Making drivers employees could have been bad for everyone
Some of Uber's critics — especially those connected to the labor movement — believe Uber is making things unnecessarily complicated. In their view, Uber is a rich company that could afford to provide workers with the benefits of conventional employment if they wanted to.
But it's not clear shifting to an employee-employer model would be good either for Uber or for its drivers. The key problem here is about scheduling.
In a normal employment relationship, the employer exercises control over the employee's schedule. If the employee works long or inconvenient hours, it's often because the employer requested it. Labor law's scheduling rules are built on this assumption. Workers must receive time-and-a-half compensation if they work more than 40 hours in a week. Some states, including California and Massachusetts, also mandate that workers be provided with breaks and meal times.
But these rules don't make much sense on a platform like Uber where work hours are entirely under the control of the driver. Drivers can take breaks whenever they want, and they're never forced to work more than 40 hours per week. If Uber were subject to a time-and-a-half rule, it might simply prohibit drivers from working more than 40 hours per week, which would be bad for drivers.
A similar point applies to the minimum wage. If Uber drivers were classified as employees in California, they'd be entitled to make at least $10 per hour — and $15 per hour by 2022.
More money is obviously nice for workers, but the tricky thing here is that it would force Uber to exert more control over where and when workers put in their hours. Right now, drivers have a natural incentive to work at times and places where demand is high — like near bars on Friday and Saturday nights. If drivers were guaranteed $10 per hour, they'd no longer have to worry about that so much. They'd be more inclined to work at times and in places that are convenient for the drivers, even if those are not times when many customers needed rides.
So a minimum wage would effectively force Uber to start telling drivers when and where they can work. That would mean drivers could lose one of the best things about being an Uber driver: the freedom to set their own hours and decide which parts of town to drive in.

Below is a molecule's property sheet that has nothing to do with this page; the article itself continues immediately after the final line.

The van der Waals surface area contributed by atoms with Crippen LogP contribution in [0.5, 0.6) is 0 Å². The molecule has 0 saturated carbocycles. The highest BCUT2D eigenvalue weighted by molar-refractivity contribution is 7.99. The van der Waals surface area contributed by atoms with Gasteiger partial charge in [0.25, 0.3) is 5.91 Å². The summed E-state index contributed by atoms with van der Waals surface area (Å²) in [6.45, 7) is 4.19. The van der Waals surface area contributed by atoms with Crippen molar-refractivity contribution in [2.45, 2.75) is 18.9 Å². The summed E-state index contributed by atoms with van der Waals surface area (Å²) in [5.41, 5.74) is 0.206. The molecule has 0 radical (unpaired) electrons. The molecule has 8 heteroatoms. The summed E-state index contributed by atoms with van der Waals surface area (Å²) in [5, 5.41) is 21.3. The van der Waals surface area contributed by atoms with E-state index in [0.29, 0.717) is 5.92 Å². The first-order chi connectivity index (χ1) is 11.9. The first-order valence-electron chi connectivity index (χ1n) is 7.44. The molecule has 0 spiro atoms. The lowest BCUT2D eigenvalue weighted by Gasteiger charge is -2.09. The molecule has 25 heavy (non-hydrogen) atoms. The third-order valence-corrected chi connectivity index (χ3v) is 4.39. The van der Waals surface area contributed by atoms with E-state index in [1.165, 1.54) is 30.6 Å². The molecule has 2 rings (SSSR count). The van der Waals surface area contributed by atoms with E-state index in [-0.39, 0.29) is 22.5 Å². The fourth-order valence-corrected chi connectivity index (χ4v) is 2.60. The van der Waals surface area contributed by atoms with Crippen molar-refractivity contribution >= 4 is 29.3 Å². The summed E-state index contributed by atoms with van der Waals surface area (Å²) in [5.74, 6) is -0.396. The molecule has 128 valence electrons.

The Uber settlement addresses some of drivers' biggest grievances
By itself, settling with Uber drivers in California and Massachusetts doesn't accomplish that much for Uber. The company operates in dozens of other states, and drivers there are free to sue. The key to the settlement is the compromises Uber is making to try to address drivers' concerns and make them less interested in seeking the status of employees.
The key demand focuses on transparency and due process for worker terminations. Uber has finally published a formal policy on driver deactivation, spelling out the circumstances in which a driver would be terminated from Uber. These include drug and alcohol use, persistently low ratings, and a high rate of ride cancellations.
And while Uber drivers will not be represented by a union or subject to collective bargaining, Uber has agreed to create a driver representative organization — in effect a trade association rather than a union — and give drivers a process for appealing termination decisions.
It's not obvious that either of these changes strengthens Uber's argument that drivers are not employees in a narrow legal sense. Nevertheless, Uber's willingness to work with its drivers may make a favorable impression on judges who oversee similar lawsuits in other states. If Uber can convince judges (and legislators) that it is addressing key driver grievances under the existing legal framework, they might be less likely to force Uber to treat drivers as employees instead.